Even though he only reaches to a person’s knees, Nova fills a room when he enters.
The dalmatian, along with his best friend, Jim Washington, brings smiles to the faces of long-term residents at the Edmonton General Continuing Care Centre and patients at the Grey Nuns Community Hospital as well as their families and staff.
“Nova was a show dog, so he has a calm, quiet personality,” says Jim. “I did a little pet therapy many years ago, but I was still working and couldn’t find the time to continue. I got Nova when I retired and started doing it again.”
Jim and Nova are part of the Pet Therapy Society of Northern Alberta. They have been doing pet therapy at the Grey Nuns hospital since 2016, but they had to pause after Jim was injured.
On April 8, 2021, Jim was walking his two dogs in some tall grass around a pond when something caught their attention. Their sharp pull on the leashes led him to fall and tear the patella tendons of both his knees. His injuries required more than 10 weeks of care, including four weeks at the Edmonton General.
“When I was at the Edmonton General, I was helpless,” says Jim. “Everyone — nurses, support staff and physiotherapists — took great care of me.”
That excellent care prompted a desire to give back.
“While I was still in a wheelchair at the Edmonton General, I knocked on the door of Volunteer Services and said I wanted to come back and volunteer here,” says Jim. “It took me a while, but I’m back!”
Jim says he’s still a “work in progress” but is about 85 per cent back to normal. Stairs are still his nemesis.
Jim and Nova’s visits mean a lot to residents at the Edmonton General.
“Nova is quite beautiful,” says Anne Cooksey, a resident at the Edmonton General. “I had Hungarian vizslas. They’re about the size of Nova. They’re beautiful dogs.”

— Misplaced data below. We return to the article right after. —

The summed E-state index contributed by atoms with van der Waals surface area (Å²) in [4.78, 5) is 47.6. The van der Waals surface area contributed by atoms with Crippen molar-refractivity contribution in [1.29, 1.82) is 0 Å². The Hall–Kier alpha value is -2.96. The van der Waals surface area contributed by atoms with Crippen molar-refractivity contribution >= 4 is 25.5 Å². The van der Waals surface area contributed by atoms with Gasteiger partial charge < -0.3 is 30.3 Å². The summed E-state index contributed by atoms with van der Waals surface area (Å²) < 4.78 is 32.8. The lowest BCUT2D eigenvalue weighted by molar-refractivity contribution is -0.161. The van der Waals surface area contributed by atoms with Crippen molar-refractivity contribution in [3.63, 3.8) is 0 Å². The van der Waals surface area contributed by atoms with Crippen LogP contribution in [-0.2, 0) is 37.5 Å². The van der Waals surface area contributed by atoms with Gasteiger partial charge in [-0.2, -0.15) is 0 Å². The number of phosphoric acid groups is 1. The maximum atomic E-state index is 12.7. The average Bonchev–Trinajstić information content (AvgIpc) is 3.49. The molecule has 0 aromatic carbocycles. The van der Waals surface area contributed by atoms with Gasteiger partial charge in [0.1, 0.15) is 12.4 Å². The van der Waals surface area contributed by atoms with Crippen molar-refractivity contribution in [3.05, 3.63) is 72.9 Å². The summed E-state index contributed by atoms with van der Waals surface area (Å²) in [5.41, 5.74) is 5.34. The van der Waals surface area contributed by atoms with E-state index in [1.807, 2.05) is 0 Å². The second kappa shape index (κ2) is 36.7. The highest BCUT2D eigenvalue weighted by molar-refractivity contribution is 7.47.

In preparation for her first visit with Jim and Nova, Anne painted a couple of pictures for them.
“I’m glad to meet you,” Anne said to Nova when she met the friendly dog. “You made my day!”
Anne explained that the visit with Jim and Nova allowed her to shift attention away from her aches and pains because she put all of her attention on Nova. “Seeing and petting a dog make you forget all of your ailments. It’s also delightful to have interactions with something from the outside world.”
She joked that Nova had her full attention, but she just saw Jim’s feet. Jim says he’s used to being in the background when he and Nova do pet therapy.
“Jim and Nova’s visits mean a lot to our unit, especially our residents,” says Micah Ruado, a recreation assistant on unit 10Y at the Edmonton General. “What’s amazing is their effect on my residents who are living with dementia. Their visits help ease residents’ stress levels as well tackling residents’ isolation and depression. Seeing Nova and Jim allows residents to have a conversation with someone different, and they often recall some beautiful memories from their childhood, especially about pets they had.”
Micah says petting Nova is soothing and comforting.
“It’s a ray of sunshine every time Jim and Nova come onto the unit,” says Micah. “We’re privileged to have them visit us. They’re therapeutic for everyone who sees them.”
Not everyone wants to interact with Nova, and Jim respects each person's wishes.
The pair continue to go to the Grey Nuns hospital, but they stay within the lobby due to COVID-19 restrictions. Before the pandemic, they visited different areas, including the palliative care unit. Staff also appreciate a visit with a four-legged visitor.
“Spending time with Nova gives a measure of comfort,” says Daphne Lau, a lab technologist at the Grey Nuns hospital. “It takes you away from the moment and helps you relax.”
Jim and Nova’s visits to the sites are typically about an hour long. Nova is getting older. He’s 10 and tires more easily.
“Visiting at the Grey Nuns and Edmonton General is quite different,” says Jim, “The wards are obviously different.”
And it’s not just those they visit who benefit. Nova loves the attention from new friends, and Jim says he enjoys the conversations.
“We get to meet a lot of interesting people, and they all have dog stories. I find doing this very fulfilling.”
Micah hopes other people with pet therapy dogs will volunteer at the Edmonton General and other Covenant sites because their visits are such a mood lifter for so many.
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